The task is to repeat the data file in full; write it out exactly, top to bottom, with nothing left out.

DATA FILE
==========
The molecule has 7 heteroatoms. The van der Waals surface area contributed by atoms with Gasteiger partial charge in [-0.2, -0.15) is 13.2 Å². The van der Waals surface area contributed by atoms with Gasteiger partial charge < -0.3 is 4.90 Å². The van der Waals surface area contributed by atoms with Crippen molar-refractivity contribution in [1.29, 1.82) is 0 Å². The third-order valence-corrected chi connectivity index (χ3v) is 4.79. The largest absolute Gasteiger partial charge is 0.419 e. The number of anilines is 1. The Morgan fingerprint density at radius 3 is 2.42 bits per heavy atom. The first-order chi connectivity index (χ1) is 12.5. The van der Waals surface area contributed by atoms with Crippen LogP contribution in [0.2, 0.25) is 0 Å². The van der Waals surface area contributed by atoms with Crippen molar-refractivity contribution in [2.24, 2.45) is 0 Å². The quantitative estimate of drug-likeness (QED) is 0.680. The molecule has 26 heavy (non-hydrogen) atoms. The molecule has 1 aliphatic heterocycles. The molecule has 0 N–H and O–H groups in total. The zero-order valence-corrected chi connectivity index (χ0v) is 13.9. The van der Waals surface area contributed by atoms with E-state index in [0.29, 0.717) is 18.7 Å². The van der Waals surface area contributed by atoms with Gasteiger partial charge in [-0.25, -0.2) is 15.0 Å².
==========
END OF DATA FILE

The molecule has 7 heteroatoms. The van der Waals surface area contributed by atoms with Gasteiger partial charge in [-0.2, -0.15) is 13.2 Å². The van der Waals surface area contributed by atoms with Gasteiger partial charge < -0.3 is 4.90 Å². The van der Waals surface area contributed by atoms with Crippen molar-refractivity contribution in [1.29, 1.82) is 0 Å². The third-order valence-corrected chi connectivity index (χ3v) is 4.79. The largest absolute Gasteiger partial charge is 0.419 e. The number of anilines is 1. The Morgan fingerprint density at radius 3 is 2.42 bits per heavy atom. The first-order chi connectivity index (χ1) is 12.5. The van der Waals surface area contributed by atoms with Crippen LogP contribution in [0.2, 0.25) is 0 Å². The van der Waals surface area contributed by atoms with Crippen molar-refractivity contribution in [2.24, 2.45) is 0 Å². The quantitative estimate of drug-likeness (QED) is 0.680. The molecule has 26 heavy (non-hydrogen) atoms. The molecule has 1 aliphatic heterocycles. The molecule has 0 N–H and O–H groups in total. The zero-order valence-corrected chi connectivity index (χ0v) is 13.9. The van der Waals surface area contributed by atoms with E-state index in [0.29, 0.717) is 18.7 Å². The van der Waals surface area contributed by atoms with Gasteiger partial charge in [-0.25, -0.2) is 15.0 Å².